Looking back, the Insurrection Act has been used very infrequently in the more than two centuries since it was enacted, with President George H.W. Bush being the last to do so in 1992 in response to the rioting in Los Angeles after a jury acquitted the police officers involved in the brutal beating of Rodney King. Congress also notably expanded the scope of circumstances under which the Act can be invoked in the wake of the aftermath of Hurricane Katrina in 2005. This was done despite the objections of every governor in the country at the time, who collectively saw the amendments to the law as a massive overreach by the federal government.
President Trump since late last week and over the weekend has received a series of briefings and held discussions with his DoD and DoJ advisers on the impact, effects on Americans and the legal ramification in his consideration of and if and when he should invoke the Insurrection Act. However, despite how he framed his threat, he could face significant challenges in doing so without the cooperation of state governors.
The law specifically says “whenever there is an insurrection [as defined by the Act] in any state against its government, the president may, upon the request of its legislature or of its governor if the legislature cannot be convened, call into Federal service such of the militia of the other States, in the number requested by that State, and use such of the armed forces, as he considers necessary to suppress the insurrection.”
However, it also advises that the President employ this authority if the domestic violence “hinders the execution of the laws of that state, and of the U.S. authority within the state, that any part or class of its people is deprived of a right, privilege, immunity, or protection named in the Constitution and secured by law, and the constituted authorities of that state are unable, fail, or refuse to protect that right, privilege, or immunity, or to give that protection.” i.e., to its citizens.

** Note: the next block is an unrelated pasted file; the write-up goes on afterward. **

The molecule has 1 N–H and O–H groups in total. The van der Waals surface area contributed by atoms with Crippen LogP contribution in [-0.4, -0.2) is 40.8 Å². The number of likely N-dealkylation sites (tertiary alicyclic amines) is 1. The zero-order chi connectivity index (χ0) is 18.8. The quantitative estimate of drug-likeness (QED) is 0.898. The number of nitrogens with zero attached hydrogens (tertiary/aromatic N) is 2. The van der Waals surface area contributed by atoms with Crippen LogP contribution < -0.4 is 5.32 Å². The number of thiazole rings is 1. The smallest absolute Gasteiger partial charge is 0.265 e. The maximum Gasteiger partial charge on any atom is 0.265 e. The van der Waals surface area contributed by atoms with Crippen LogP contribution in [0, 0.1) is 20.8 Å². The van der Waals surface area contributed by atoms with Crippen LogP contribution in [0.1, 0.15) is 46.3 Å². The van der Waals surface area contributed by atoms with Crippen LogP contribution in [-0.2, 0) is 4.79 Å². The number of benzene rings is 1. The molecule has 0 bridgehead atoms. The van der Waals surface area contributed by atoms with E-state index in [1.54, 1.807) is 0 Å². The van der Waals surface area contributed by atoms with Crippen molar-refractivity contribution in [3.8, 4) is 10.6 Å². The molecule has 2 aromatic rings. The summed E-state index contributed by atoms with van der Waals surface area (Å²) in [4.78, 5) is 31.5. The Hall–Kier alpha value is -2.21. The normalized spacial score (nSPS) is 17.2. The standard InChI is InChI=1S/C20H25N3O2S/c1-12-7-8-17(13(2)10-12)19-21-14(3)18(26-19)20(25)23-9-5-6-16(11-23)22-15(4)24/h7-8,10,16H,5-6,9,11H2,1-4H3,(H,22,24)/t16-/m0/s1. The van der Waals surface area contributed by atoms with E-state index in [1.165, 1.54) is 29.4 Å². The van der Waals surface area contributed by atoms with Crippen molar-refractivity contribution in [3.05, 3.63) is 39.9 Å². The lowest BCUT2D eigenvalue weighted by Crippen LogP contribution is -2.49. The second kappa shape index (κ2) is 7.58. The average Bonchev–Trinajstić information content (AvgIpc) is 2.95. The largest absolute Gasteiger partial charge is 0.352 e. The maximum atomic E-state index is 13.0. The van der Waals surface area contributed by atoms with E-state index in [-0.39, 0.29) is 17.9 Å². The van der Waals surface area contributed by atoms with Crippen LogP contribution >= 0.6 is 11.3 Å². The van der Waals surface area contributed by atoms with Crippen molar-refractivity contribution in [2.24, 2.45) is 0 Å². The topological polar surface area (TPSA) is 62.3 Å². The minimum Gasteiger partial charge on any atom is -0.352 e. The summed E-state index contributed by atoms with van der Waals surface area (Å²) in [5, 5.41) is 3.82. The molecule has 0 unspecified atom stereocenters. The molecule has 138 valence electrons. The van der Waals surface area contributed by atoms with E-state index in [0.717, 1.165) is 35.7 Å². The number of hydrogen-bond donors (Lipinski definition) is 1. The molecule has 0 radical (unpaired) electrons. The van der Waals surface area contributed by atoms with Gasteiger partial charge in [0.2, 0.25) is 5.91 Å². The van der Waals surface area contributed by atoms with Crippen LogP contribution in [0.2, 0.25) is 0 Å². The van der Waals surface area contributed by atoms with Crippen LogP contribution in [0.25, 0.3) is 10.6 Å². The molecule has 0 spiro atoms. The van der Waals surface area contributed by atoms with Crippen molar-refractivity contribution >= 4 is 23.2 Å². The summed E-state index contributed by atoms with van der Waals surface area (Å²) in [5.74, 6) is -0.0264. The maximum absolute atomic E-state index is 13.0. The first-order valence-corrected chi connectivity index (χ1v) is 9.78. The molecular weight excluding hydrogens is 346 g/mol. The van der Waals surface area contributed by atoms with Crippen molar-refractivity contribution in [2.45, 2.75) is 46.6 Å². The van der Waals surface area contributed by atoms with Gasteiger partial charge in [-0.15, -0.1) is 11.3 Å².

Invoking the act unilaterally could have legal ramifications, and could well be met by legal challenges from state authorities who may not agree that they have been unable, failed, or refused to protect the rights and privileges of their residents.
Such as the Democrat-led and governed states and cities. Whether a lawsuit against the federal government would prevent troops from actually moving into cities across the country, at least initially. At this point, it remains unclear.
President Trump’s threat followed a tense conference call with the nation’s governors on Sunday in which he recommended a variety of heavy-handed tactics to stop both protestors and rioters. Secretary of Defense Mark Esper, who was also on the call, described American cities as “battlespaces” and called for state and local authorities to “dominate” them, terms typically associated with military operations.
It is also import to realize that President Trump could also deploy U.S. military troops to conduct non-law-enforcement related tasks, such as guarding critical infrastructure or providing medical or logistics support, through other statutes, which you can read about in more detail in these past War Zone pieces. Doing so still generally requires requests from federal or state and local civilian agencies first.
Depending on the more serious hit cities, some governors may welcome the additional assistance from the U.S. military. All told, it remains to be seen whether Trump will actually follow through with what could be an unprecedented deployment of American troops on U.S. soil in modern memory. Strategically, his first priority is to save and protect the nation. He needs our support to do it.